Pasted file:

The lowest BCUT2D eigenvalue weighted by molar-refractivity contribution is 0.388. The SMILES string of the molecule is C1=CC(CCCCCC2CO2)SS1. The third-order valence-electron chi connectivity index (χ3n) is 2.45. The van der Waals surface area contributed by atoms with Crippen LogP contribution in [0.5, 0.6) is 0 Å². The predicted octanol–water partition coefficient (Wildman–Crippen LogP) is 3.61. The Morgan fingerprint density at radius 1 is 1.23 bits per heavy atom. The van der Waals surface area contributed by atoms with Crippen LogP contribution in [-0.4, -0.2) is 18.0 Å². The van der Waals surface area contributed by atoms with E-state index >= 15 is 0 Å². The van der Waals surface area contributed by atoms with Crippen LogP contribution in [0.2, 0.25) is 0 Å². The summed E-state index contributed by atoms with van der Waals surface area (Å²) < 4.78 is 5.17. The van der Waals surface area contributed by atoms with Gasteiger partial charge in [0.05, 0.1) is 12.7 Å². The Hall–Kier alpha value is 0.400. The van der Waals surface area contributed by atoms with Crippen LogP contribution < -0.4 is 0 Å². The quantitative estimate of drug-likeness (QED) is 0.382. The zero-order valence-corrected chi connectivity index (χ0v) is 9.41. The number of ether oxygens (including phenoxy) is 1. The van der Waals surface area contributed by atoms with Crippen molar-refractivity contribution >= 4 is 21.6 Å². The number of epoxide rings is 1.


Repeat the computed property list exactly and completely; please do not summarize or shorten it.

The lowest BCUT2D eigenvalue weighted by molar-refractivity contribution is 0.388. The SMILES string of the molecule is C1=CC(CCCCCC2CO2)SS1. The third-order valence-electron chi connectivity index (χ3n) is 2.45. The van der Waals surface area contributed by atoms with Crippen LogP contribution in [0.5, 0.6) is 0 Å². The predicted octanol–water partition coefficient (Wildman–Crippen LogP) is 3.61. The Morgan fingerprint density at radius 1 is 1.23 bits per heavy atom. The van der Waals surface area contributed by atoms with Crippen LogP contribution in [-0.4, -0.2) is 18.0 Å². The van der Waals surface area contributed by atoms with E-state index >= 15 is 0 Å². The van der Waals surface area contributed by atoms with Crippen LogP contribution in [0.2, 0.25) is 0 Å². The summed E-state index contributed by atoms with van der Waals surface area (Å²) < 4.78 is 5.17. The van der Waals surface area contributed by atoms with Gasteiger partial charge in [0.05, 0.1) is 12.7 Å². The Hall–Kier alpha value is 0.400. The van der Waals surface area contributed by atoms with Crippen LogP contribution < -0.4 is 0 Å². The quantitative estimate of drug-likeness (QED) is 0.382. The zero-order valence-corrected chi connectivity index (χ0v) is 9.41. The number of ether oxygens (including phenoxy) is 1. The van der Waals surface area contributed by atoms with Crippen molar-refractivity contribution >= 4 is 21.6 Å². The number of epoxide rings is 1.